Our hearts break when we read this story - not for the tragedy of Jeffty or for Donald's loss, but because we know that we have each of us in turn beaten up and drowned our own innocence. Those who lived through the time or have studied it also know that for a brief time some fifty-odd years ago our world briefly revisited the world of wonder. But of course, like Donald, we soon returned to the real business of life - which is, naturally, building and selling things, making money, and killing each other off. And always, always...pretending that that is the way we want it.


How's the Night Life on Cissalda?

Synopsis: Temponaut Enoch Mirren returns from a venture to time/universe Earth-2 inseperably, obscenely, and rapturously attached to a disgusting thing from the planet Cissalda. Two months later scientists finally manage to separate human and Cissaldan, ending their sexual congress. The Cissaldan dissapears and is found three hours later in a broom closet with Dr. Marilyn Hornback. Not long after that, the terrific and disgusting little things (which happen to be the "most perfect fucks in the universe") start popping in all over the world, fastening themselves onto everyone - famous or not. Everyone, that is, except Enoch Mirren...

Comments: "Cissalda" isn't soul-wrenching or fever-inducing or nightmare-causing or any of the other things you hear about Ellison's work. It is, quite simply, a fucking hilarious bit of writing. Artists who think that sex wasn't invented (you know, REALLY invented) until the 90's should look back on just how shocking and irreverent Ellison was almost twenty years ago, describing the infiltration of the Cissaldans:

Truman Capote, popping Quaaludes like M&Ms, rolled himself into a puffy little ball as his Cissaldan mounted him. The level of dope in his system, hoever, was so high that the disgusting thing went mad and strained itself straight up the urethra and hid itself against his prostrate. Capote's voice instantly dropped three octaves.
Maidservants to Queen Elizabeth, knocking frantically on the door to her bedchamber, were greeted with silence. Guards instantly forced the door. They turned their heads away from the disgusting sight that greeted them. There was nothing regal, nothing imperial, nothing even remotedly majestic about what was taking place there on the floor.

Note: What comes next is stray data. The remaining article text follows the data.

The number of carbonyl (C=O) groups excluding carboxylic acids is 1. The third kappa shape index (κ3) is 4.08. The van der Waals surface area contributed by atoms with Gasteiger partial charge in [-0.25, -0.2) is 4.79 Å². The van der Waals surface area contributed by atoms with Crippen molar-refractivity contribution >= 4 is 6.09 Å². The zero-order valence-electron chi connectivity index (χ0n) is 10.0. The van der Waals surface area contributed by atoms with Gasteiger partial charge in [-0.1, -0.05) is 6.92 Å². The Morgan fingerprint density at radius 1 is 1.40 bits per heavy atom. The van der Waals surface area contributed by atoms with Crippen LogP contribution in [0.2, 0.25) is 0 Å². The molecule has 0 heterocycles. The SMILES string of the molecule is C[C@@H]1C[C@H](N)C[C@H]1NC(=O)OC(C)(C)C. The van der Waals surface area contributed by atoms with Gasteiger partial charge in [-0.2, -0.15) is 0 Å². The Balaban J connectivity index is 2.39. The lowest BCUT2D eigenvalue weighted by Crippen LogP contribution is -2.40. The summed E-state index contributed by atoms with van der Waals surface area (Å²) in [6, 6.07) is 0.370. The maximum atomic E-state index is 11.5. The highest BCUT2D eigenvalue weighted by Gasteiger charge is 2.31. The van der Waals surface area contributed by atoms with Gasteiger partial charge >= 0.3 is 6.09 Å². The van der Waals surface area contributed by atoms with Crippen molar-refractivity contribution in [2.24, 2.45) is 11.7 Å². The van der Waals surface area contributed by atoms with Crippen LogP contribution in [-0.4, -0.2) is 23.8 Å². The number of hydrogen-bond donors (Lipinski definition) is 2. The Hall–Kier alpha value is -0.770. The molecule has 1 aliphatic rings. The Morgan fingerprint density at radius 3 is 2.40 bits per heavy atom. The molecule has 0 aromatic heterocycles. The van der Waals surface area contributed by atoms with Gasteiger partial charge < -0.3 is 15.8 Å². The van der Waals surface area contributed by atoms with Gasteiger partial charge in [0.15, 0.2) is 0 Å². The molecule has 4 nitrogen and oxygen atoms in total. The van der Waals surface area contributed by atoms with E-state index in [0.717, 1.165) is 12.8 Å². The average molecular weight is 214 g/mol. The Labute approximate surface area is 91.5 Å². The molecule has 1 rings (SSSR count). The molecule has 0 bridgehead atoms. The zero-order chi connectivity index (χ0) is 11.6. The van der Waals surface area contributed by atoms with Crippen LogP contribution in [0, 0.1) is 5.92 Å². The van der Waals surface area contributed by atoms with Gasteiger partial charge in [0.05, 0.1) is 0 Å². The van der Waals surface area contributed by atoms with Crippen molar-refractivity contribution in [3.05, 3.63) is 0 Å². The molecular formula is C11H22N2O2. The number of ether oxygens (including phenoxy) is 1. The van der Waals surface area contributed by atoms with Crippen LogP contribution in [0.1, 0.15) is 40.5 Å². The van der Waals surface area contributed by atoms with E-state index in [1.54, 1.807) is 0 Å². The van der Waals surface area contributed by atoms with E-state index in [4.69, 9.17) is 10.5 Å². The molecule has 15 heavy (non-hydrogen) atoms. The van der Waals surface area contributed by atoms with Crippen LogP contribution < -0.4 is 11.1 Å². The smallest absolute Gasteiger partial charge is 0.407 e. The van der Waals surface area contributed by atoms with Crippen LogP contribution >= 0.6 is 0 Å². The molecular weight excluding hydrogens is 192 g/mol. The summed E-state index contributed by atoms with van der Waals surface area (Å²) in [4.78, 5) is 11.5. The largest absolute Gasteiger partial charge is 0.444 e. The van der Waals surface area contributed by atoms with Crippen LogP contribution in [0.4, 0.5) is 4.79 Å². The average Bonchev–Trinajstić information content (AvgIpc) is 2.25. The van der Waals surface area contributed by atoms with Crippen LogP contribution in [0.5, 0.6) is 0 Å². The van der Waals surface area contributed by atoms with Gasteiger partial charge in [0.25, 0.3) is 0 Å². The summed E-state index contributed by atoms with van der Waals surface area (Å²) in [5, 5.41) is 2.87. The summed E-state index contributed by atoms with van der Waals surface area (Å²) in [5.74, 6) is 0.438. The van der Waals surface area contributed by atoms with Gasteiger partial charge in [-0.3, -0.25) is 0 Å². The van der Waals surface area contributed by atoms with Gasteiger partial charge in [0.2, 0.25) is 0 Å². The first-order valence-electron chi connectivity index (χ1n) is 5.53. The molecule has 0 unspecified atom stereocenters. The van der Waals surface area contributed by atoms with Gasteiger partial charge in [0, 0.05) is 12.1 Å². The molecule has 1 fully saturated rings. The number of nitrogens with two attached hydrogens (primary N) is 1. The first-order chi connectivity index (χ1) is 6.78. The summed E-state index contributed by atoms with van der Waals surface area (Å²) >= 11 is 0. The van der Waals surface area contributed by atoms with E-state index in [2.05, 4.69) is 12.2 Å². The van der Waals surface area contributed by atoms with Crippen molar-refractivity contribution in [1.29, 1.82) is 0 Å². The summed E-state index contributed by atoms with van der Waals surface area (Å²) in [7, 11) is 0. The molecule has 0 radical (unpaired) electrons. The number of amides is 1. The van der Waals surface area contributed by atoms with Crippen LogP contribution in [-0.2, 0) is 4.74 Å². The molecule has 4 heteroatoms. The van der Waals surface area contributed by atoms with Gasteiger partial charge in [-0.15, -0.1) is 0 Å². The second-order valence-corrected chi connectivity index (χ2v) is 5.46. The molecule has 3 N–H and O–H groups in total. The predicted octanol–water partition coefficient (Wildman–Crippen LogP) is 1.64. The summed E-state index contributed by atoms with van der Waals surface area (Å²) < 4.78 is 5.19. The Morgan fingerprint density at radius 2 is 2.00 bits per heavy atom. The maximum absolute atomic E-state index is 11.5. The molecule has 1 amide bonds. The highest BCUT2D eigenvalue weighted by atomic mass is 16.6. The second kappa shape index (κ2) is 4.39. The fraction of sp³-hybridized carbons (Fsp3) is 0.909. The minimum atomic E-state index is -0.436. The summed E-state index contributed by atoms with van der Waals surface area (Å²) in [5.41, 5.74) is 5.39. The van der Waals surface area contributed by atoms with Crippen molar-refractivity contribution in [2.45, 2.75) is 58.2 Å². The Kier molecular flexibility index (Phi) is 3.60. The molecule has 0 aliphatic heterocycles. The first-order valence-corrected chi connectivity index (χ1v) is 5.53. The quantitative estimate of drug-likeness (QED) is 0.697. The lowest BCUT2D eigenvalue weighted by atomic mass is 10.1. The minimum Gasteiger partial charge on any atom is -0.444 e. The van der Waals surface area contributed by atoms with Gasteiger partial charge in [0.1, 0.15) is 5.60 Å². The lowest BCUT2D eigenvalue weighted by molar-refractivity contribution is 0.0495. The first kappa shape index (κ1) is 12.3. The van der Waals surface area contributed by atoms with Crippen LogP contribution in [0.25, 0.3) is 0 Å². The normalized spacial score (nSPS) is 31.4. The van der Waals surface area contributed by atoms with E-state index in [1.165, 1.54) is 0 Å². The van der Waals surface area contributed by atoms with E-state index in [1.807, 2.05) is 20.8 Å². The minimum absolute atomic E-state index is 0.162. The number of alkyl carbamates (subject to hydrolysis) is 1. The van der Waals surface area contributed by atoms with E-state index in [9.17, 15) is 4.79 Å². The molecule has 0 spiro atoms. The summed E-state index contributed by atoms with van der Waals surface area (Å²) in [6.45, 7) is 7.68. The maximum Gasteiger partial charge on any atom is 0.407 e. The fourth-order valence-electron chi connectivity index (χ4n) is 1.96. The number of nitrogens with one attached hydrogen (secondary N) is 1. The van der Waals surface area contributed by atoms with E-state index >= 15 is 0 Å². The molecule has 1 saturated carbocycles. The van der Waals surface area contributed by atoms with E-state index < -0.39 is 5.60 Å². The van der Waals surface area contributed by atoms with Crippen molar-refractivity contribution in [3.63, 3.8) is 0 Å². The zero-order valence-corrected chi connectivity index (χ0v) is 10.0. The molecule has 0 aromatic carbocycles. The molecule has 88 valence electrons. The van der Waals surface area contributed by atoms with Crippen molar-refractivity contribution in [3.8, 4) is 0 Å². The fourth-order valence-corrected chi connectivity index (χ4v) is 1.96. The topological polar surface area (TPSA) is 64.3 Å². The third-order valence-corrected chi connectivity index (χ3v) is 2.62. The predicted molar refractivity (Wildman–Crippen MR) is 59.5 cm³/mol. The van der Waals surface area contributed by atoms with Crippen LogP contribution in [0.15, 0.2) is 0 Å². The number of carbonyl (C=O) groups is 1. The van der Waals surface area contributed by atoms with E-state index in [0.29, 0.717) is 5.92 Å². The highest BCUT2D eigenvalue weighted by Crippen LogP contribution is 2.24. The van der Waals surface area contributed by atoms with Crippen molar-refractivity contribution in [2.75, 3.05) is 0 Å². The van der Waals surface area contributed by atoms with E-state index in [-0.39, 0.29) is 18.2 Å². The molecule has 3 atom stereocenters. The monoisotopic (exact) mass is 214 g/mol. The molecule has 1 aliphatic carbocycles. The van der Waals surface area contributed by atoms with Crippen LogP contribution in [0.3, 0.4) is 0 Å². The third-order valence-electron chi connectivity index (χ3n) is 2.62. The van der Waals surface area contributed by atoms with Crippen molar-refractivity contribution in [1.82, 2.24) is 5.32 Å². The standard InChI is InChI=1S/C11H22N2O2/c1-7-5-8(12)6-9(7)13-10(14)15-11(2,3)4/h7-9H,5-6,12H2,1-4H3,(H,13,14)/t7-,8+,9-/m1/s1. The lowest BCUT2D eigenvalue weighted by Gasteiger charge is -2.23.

I could go into Ellison's ideas about the necessary separation of love and sex, or discuss the appropriateness of this story in the moral climate of the late 70's, or perhaps even comment upon the fact that much of our lives is spent simply seeking out that one perfect fuck. But I'll leave that for another day. This story is full-blown, run-amuck, pedal-to-the-floor humor, and and I would only insult it by analyzing it.

Flop Sweat

Synopsis:Sexy, up-and-coming talk show hostess Theresa Ketchum's Los Angeles radio program this night consists of two guests. Brother Michael Darkness is the psychotic, disturbing, and powerful leader of the devil-worshipping Euchites, proclaiming the return of those devils to take over the world. Dr. Jacob Theiss is a prestigious psychiatrist, on-air tonight to discuss the LA razorblade slayings, the work of a serial killer who has just claimed his eleventh victim. Theresa's first call-in is a man who claims to be the razorblade killer but who turns out to be someone (or something) much, much worse....

Comments: Someone (I think Abraham Lincoln) once said "The only thing necessary for evil to triumph is that good men do nothing". Theresa Ketchum is a good woman (or at least not a bad one), but also an ambitious woman. In pursuit of that ambition she does two things: she uses her looks to advance her career, and she provides a nightly forum through which the deranged, perverted, and/or just plain evil can reach thousands or millions of listeners.
Every time Theresa invites someone like Michael Darkness into myriad homes, every time she gives a prophet of doom or supersitions access to her wide-ranging audience, she makes a subtle change in an ancient balance. Perhaps on a night-by-night basis this makes little difference - but as her influence grows over years, Theresa becomes an important provider of chaos and the wrong kind of fantasy. She serves her dark followers unknowingly but well, and when they finally gain enough strength to bring their desires to fruition they do not forget those who helped: